“I don’t take any supplements… I barely take vitamins. So for something like that to happen to me, obviously, I was shocked. But my team and I, we’re still trying to figure out what’s going on.”

Kevin Patra of NFL.com notes that any reduction is “unlikely” at this point, given that the official announcement of the suspension would have been made after the opportunity for an appeal had come and gone. It remains all-but guaranteed, then, that Arizona will be without the three-time All-Pro to begin the season, extending his absence from the field dating back to the injuries which kept him sidelined at the end of the 2021 campaign.

Hopkins is confident that he will be fully recovered by the time he is eligible to return. In the meantime, the Cardinals will rely on Marquise Brown, whom they traded for at the draft, and former second-rounder Rondale Moore, who flashed potential as a rookie last year. Upon his return, Hopkins will add to that pass-catching corps, giving Arizona a chance to take a step forward in terms of offensive consistency throughout the season.

DeAndre Hopkins’ Long-Term Future In Doubt?

It came out yesterday that DeAndre Hopkins will miss more than a third of the 2022 season due to a violation of the NFL’s PED policy. As Sports Illustrated’s Albert Breer writes, his return from suspension will play a large role in affecting his future with the Cardinals beyond the coming campaign. 

[RELATED: Hopkins Suspended Six Games For PED Violation]

The 29-year-old was everything the Cardinals would have asked for in his first year after being traded by the Texans. He put up his third-highest career total in terms of receiving yards with 1,407, adding six touchdowns on 115 receptions. Part of the reason he was able to do that was the fact that he was available for the entire season. As of the beginning of the 2021 campaign, Hopkins had missed only two games in his career.

That changed last year, though. He missed a combined total of seven contests in the regular season, as well as the team’s playoff loss to the Rams. His absence down the stretch was caused by a torn MCL, and had a dramatic impact on the team’s offense. The suspension means that, by the time Hopkins his eligible to return, he will have been sidelined for 14 of Arizona’s 16 most recent games.

Breer confirms that, as many expected, the knowledge of Hopkins’ impending suspension contributed to “the Cardinals’ pursuit of, and eventual trade for” Marquise Brown. More importantly, though, Breer also notes the financial ramifications of keeping Hopkins beginning in 2023. At that point, his salary is scheduled to jump from $6.65MM to just under $19.5MM, while his cap hit will spike to over $30MM. The 2024 season would, as his contract is currently structured, be similarly expensive.

Between that, and the uncertainty which will surround the five-time Pro Bowler regarding his recovery, Breer writes that “how the back end of 2022 goes for him could go a long way to determining where his career goes thereafter”. That statement would have been much more surprising 24 hours ago, but now, the degree to which it could hold true will be a storyline worth watching throughout the year.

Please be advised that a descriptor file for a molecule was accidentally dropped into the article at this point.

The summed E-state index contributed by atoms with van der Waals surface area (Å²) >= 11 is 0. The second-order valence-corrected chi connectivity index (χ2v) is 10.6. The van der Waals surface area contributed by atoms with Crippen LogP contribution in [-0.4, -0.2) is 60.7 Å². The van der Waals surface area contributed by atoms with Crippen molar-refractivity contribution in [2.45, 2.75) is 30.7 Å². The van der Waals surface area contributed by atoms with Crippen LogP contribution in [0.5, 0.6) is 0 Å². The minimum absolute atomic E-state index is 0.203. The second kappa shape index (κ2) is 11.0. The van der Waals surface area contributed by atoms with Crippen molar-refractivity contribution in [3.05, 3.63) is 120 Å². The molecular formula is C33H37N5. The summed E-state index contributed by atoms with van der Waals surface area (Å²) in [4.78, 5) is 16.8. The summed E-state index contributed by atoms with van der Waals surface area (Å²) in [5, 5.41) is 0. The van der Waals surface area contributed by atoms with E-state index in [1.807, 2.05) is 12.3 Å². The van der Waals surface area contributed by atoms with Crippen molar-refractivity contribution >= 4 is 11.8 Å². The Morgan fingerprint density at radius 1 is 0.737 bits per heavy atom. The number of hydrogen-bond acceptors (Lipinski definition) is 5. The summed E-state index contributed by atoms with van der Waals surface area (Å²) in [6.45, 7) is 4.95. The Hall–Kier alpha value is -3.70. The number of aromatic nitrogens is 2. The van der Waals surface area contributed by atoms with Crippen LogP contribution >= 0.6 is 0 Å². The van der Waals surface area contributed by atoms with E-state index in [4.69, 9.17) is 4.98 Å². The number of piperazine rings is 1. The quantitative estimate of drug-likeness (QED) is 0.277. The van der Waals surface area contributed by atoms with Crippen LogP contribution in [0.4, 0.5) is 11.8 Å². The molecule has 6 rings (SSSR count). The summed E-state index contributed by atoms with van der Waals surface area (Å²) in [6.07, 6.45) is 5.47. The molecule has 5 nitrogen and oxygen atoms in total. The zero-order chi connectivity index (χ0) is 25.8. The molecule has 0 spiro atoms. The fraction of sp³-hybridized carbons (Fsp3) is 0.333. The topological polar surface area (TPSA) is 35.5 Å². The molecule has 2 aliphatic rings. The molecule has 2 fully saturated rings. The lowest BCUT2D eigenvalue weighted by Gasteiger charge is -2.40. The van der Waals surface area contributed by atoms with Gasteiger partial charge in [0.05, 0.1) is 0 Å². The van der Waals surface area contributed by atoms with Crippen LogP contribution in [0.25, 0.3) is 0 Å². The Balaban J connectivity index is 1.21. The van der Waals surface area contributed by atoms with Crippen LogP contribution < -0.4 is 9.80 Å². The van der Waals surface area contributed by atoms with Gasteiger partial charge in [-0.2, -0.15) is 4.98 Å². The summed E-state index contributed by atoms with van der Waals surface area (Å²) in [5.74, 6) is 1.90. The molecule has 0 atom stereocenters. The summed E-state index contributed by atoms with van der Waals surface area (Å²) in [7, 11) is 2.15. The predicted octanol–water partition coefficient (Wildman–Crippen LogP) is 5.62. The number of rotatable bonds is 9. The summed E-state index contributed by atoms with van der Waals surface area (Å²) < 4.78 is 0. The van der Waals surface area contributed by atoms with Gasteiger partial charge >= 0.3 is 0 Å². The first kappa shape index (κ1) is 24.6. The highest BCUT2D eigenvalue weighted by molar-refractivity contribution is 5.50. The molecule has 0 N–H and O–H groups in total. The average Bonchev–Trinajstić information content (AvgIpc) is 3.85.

DeAndre Hopkins Suspended Six Games For PED Violation

3:32 PM: NFL Network’s Ian Rapoport tweets that Hopkins “withdrew his appeal” of the suspension, making it official that he will miss the opening six weeks of the season without pay.

3:04 PM: The Cardinals made one notable addition to their receiving corps over the weekend, but they will be starting the season without their No. 1. DeAndre Hopkins is being suspended six games for a violation of the league’s Performance Enhancing Drug policy (Twitter link via ESPN’s Adam Schefter). 

The WR room has seen some significant changes this offseason for the Cardinals. Christian Kirk left in free agency, leaving a vacancy for a starting spot at the position. The team then filled that hole with the acquisition of former Raven Marquise Brown. As Schefter notes, that transaction becomes perhaps less surprising given the news of Hopkins’ suspension.

In years past, four games was the benchmark for suspension lengths regarding PED usage. More recently, however, that number has been elevated to six – as the likes of Ryan Anderson and Corey Coleman have found out. This news extends the length of Hopkins’ overall absence, as he missed the final four games of the 2021 regular season (and the team’s playoff loss) due to injury.

That missed time led to the three-time All-Pro posting career-low totals in terms of production. Across his two seasons with the Cardinals, the 29-year-old has posted 1,979 receiving yards and 14 touchdowns. In his absence late in the year, however, Arizona’s offense continued a concerning trend of falling off considerably. The team will be in a similar situation to begin the 2022 campaign.

Hopkins becomes the second big-name wideout to receive a notable ban this offseason. Calvin Ridley will be sidelined for at least the entire 2022 campaign after he wagered on NFL games.